Catslides and totem poles

Catslide Roof, Priest House
Catslide Roof, Priest House

 

 

Sussex is quite a place to be a cat lover. I recently came across the term “catslide roof” at the Priest’s House in West Hoathly, for instance. Never heard of it before … online research seems to say it’s American, but whichever side of the pond it’s from, it’s definitely about a long roof, sloping from the top of a two-storey structure to the edge of a one-storey add-on. It’s irresistible to think of a cat losing it’s grip, maybe in a frost, and sliding down it, but no one seems to know. I’ve even seen references to a “catslide dormer”, so it’s obviously here to stay.

 

Puddy Cat at Lewes Totem Pole
Puddy Cat at Lewes Totem Pole

There are no cats on catslides. But if you go to the All Saints Art Centre in Lewes, there’s a cat on a totem pole – All Saints was de-sanctified 35 years ago, so the art is cute, not blasphemous. Anonymous, though, unfortunately.  The picture below shows the little mog at the top of the pole.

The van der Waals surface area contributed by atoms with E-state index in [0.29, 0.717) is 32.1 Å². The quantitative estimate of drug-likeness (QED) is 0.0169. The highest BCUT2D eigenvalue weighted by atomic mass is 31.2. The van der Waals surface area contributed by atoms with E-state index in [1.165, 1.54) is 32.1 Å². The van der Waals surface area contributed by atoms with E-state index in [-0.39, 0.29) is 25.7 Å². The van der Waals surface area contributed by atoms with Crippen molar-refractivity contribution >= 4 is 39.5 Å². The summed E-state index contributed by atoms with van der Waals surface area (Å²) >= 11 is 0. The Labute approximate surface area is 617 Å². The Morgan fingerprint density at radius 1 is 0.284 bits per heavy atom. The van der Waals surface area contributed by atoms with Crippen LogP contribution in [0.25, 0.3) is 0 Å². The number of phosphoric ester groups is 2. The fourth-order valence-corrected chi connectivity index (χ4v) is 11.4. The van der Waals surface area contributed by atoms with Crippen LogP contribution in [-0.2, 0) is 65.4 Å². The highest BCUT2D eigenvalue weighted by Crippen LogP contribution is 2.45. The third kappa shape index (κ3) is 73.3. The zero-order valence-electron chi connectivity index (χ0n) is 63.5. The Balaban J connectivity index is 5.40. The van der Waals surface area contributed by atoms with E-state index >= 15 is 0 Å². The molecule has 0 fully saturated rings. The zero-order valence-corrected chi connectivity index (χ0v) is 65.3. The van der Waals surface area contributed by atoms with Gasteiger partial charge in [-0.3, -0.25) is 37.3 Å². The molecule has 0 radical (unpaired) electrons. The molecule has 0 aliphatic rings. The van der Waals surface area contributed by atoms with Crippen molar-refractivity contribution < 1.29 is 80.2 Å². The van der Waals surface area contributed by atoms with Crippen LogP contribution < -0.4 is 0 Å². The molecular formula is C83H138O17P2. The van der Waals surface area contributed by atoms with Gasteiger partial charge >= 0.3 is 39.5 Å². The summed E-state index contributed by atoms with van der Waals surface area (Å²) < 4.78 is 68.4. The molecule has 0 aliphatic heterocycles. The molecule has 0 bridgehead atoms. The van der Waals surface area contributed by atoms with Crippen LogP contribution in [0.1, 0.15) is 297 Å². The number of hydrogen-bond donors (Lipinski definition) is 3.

Cat at the top of the world
Cat at the top of the world

 

 

 

 

 

 

 

 

 

Brighton Oxfam loves cats too
Brighton Oxfam loves cats too

Sussex also has Brighton, of course, which I’ve covered before. But this little group in a well known charity shop was new to me, when I visited the other day. Adorable, as is the “not for sale” notice.

In the meantime, I’m devouring all three books of The Hunger Games, and as well as liking it much more than I expected, Buttercup the cat is taking up space in my brain. More of Buttercup in the next post.

4 thoughts on “Catslides and totem poles

    1. I’ve written about the first two books really quickly, because he’s just not in them that much. But in the third book, Suzanne Collins draws overt parallels between Katniss and Buttercup, which is even more fun.

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